Crossroads has a long-standing relationship with the Moricetown Band and Office of the Wet’suwet’en. We first started working with the community in 2004, when attempts to build an information centre next to the highway above the Moricetown Canyon revealed a burial site at this location. Eight years later, in 2012, when excavation was required to widen the road down to the canyon, Crossroads returned to do a full recovery of the site. In 2017, when the installation of stairs at the nearby campground revealed bone fragments and cultural artifacts, Crossroads returned to conduct another recovery.


Crossroads believes the foundation of our business is ongoing relationships and we’re pleased to work closely with the Moricetown community. Knowing the community members and the individuals’ skillsets allows us to draw upon local resources, and understanding community concerns means that we can work efficiently and effectively with sensitivity to local culture.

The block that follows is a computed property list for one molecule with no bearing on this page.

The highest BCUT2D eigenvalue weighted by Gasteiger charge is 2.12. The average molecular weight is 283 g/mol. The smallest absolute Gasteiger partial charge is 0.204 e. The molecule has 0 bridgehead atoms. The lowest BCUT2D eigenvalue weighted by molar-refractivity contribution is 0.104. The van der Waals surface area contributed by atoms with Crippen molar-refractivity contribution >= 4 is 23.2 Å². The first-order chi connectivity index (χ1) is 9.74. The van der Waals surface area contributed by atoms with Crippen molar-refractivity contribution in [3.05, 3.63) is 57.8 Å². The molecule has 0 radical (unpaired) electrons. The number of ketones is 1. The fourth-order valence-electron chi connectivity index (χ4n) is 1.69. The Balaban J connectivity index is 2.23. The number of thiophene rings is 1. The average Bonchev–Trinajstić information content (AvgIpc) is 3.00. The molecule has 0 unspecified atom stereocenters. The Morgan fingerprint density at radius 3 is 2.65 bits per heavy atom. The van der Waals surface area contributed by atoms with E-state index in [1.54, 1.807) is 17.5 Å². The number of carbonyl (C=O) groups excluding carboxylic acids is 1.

Our work with Moricetown is ongoing. Our understanding of cultural protocols has led to us conducting reburial ceremonies and approaching these projects with sensitivity, allowing the community the time it needs before moving onto next steps. Crossroads hired and trained over 16 community members to perform duties related to heritage recovery and community engagement, which allows work in cultural resource management to continue within the community without Crossroads’ involvement. Working with the fisheries department of the Office of the Wet’suwet’en and the Moricetown Band, Crossroads was able to bring closure to these events that were a cause for community unrest.

Moricetown Canyon Burial Grounds


June 2004-present


Moricetown/Smithers, British Columbia